• AC Network (single or 3-phase)
  • 48 Vdc Power Supply
  • Coaxial Cables
  • Telecom Connections

Telecommunication protection telecom lines, susceptible to transient impulses, can suffer damage in exposed areas or longer spans between buildings. Such damage results in pricey repairs. LSP, a professional Telecom Surge Protection device manufacturer, offers solutions safeguarding telecom lines from high electrical surges in primary, secondary, and security setups.

Surge protectors for Telecom and Data networks

Communication and data devices like PBX, modems, and data terminals are becoming more at risk from lightning-caused voltage surges. These devices are getting more intricate, delicate, and have connections that share grounding with other networks. LSP has created surge protectors for Telecom/Data and Industrial networks to address this issue.

When Lightning Strikes, Surge Protection Devices Ensure Cell Towers Stay Online

Among the causes of harmful electrical spikes and surges, lightning strikes from nature can be the most destructive. These interruptions lead to various problems, including the cost of replacing equipment and dissatisfied customers who might switch to different networks.

LSP is an expert in creating and designing parts for surge protection devices in telecommunication systems. These devices shield against high electrical currents and guard against the surges caused by lightning strikes.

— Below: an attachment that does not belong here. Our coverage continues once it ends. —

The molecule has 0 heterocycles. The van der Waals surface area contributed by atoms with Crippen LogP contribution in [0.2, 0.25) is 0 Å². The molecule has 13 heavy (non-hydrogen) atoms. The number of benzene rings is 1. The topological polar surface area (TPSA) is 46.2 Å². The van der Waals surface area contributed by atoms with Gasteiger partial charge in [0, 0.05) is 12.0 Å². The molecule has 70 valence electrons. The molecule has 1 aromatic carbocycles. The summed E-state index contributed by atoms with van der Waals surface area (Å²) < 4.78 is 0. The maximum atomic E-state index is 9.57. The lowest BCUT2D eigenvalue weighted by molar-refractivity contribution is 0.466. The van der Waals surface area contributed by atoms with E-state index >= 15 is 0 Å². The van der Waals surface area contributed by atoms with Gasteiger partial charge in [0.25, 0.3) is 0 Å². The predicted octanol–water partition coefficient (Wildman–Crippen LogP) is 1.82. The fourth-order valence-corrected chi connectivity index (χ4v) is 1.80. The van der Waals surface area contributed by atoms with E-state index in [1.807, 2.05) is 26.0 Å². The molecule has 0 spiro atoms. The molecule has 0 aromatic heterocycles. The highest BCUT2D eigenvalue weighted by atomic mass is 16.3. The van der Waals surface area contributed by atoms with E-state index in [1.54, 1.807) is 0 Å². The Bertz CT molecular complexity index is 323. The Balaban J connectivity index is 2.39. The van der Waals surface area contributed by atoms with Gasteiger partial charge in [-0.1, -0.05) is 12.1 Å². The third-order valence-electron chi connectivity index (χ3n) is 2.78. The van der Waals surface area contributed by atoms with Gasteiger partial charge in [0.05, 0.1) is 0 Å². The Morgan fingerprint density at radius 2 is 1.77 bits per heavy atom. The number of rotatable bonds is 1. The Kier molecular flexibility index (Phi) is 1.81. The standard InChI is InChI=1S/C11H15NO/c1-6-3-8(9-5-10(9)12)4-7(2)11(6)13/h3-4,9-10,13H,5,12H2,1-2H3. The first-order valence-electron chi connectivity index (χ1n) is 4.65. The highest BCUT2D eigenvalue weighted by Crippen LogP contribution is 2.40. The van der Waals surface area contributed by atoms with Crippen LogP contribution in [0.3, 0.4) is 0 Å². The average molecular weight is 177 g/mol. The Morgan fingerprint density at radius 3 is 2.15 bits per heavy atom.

How Lightning Strikes Affect Cell Towers

Lightning strikes are an unwanted but unavoidable issue for cell carriers. These towers can be quite tall, ranging from 50 to 200 feet, with some reaching up to 2000 feet. Because they often stand alone, they’re highly susceptible to lightning strikes.

A direct lightning hit can release up to 100,000 volts (sometimes even more), which can seriously damage unprotected equipment. Predicting exactly when and where lightning will strike remains uncertain, despite extensive research. Additionally, the secondary effects of lightning can cause voltage surges that are just as harmful. These surges can happen even if the lightning isn’t very close. As a result, lightning-induced surges occur frequently.